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proper heat treatment

Chris Cramer

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Vendor
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I just purchased a plate of elmax stainless steel that I plan to make into a good meat cleaver. I had no trouble cutting it with my plasma table and shaping the rest with a grinder, only I'm not very confident attempting to harden it with my propane forge as the uneven heat would most likely ruin the blade. I want to find a place in Calgary that could heat treat the blade so I can get the most out of the steels high properties. I tried contacting Alberta basic heat treatment, but they told me they would not be able to do it, because it required a temperature up to 1920 F. Would there be another place in Calgary that offers heat treatment for non commercial customers?
 

PeterT

Ultra Member
Premium Member
Chris, this bladesmith fellow (Sundre area) heat treated the A2 cam plates on my radial engine. He was very knowledgeable & did a great job for reasonable price. I never visited his shop, I just mailed them & he mailed them back. But that was in 2018. I recall his name was Rob. The home/shop address looks about right but when looked online I wonder if something has changed because he references knifemaker.ca which is out of BC. Anyways his ph# is there & looks like he is still taking business. The website looks a bit simple but I don't judge the book by the cover LOL. I'd be surprised if he couldn't guide you on materials. From what little I've learned on blade heat treating, its kind of niche knowledge. Especially challenging is typical shape factor f blades (warping potential). He had molten salt bath & all that good stuff. Let us know if it works out.
https://heattreat.ca/index.php/shop/

https://heattreat.ca/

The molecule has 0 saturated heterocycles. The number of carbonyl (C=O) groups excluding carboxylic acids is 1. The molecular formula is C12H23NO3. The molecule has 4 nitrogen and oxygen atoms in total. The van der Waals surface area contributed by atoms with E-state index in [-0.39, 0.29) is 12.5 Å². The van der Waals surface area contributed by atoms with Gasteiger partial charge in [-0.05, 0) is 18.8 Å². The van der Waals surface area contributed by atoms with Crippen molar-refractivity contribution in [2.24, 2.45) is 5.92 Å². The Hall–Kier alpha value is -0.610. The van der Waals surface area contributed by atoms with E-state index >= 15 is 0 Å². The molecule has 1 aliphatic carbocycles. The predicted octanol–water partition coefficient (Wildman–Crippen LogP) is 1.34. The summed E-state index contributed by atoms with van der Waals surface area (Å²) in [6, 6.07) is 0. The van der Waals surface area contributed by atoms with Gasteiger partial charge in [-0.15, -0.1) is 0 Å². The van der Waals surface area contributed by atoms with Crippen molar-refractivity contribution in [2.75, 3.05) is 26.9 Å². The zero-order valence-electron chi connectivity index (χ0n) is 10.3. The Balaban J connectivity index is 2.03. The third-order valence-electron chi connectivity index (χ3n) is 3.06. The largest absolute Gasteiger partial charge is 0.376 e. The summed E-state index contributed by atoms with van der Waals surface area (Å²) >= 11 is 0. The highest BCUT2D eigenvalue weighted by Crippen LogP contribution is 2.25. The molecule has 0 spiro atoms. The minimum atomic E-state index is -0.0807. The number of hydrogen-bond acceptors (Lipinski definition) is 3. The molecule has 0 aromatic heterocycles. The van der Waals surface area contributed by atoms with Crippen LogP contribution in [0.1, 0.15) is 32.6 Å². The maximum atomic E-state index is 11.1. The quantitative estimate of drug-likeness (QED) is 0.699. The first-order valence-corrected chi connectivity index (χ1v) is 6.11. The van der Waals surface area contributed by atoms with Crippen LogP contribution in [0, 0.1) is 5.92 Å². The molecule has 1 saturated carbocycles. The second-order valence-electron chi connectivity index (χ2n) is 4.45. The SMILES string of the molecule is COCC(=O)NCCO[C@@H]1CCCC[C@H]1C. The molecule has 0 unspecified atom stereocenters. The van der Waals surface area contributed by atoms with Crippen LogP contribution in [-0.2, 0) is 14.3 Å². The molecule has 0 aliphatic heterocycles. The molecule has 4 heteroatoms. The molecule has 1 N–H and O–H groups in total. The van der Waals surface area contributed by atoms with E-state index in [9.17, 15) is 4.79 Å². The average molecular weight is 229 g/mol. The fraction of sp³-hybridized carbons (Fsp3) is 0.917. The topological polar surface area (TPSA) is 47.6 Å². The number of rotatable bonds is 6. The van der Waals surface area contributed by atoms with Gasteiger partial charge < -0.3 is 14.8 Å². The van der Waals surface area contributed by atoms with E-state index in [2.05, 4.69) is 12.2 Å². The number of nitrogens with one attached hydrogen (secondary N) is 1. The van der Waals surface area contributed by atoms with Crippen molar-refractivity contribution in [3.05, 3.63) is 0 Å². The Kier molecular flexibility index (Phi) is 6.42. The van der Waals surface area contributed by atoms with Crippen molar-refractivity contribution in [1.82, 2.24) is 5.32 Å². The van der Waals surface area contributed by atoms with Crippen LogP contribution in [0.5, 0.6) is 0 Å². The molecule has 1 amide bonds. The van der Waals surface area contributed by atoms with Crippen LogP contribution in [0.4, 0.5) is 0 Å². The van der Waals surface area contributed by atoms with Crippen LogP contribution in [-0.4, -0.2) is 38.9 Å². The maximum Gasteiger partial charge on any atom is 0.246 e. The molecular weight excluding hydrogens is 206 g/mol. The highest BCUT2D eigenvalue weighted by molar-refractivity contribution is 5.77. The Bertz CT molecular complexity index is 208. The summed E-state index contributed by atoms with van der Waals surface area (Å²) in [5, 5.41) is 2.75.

We grew from Canadian Knifemaker Supply. http://www.knifemaker.ca which continues to serve the supply and machinery needs of custom knife makers across Canada. The heat treat part of the business – being rather technical was spun off on it’s own. We’ve been heat treating blades for something like 17 years – carbon steel – tool steel and martensitic stainless blade steel. Computerized Kilns – Heavy Quench Plates – Cryogenics – Rockwell Testing.
 
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Chris Cramer

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Vendor
Premium Member
Thanks, for the information. It does look like this company that has come from canadian knife making supplies is a good choice for accurate heat treatment.
However I'm beginning to question whether I should bother doing this anymore, because I finished the knife. It still has a removable handle made of marcita so it is still an option; but it already holds a very sharp edge with quite a bit of durability. The intended purpose is only for cutting meat, so a higher Rockwell hardness may not be necessary.
 

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PeterT

Ultra Member
Premium Member
Recognize I'm no bladesmith but it might be worth a discussion with him. The first issue is whether your choice of material lends itself to heat treating and to what degree. For example if its lower in carbon, there may only be so much hardening it can achieve with conventional heat/quench/temper. I think there are ways to add carbon to localized area for hardness gain, but I think that process is more for wear parts. It has shallow penetration & probably not suitable for an edge that will be resharpened, thus exposing softer core again. Generally strength is also increased with HT but again a function of material & HT process.

I bought one of those basic How-to books on blade making & they kind of walk you through the blade material choices but as I recall always assumes some kind of heat treating. I think Rob even sells steel blanks so might be a good connection for your next project. Start out with a specific material, develop your blade & get him to do the HT. I think that's essentially his business. I would actually like to make a knife one day myself just for kicks, but I think a belt grinder would be in order.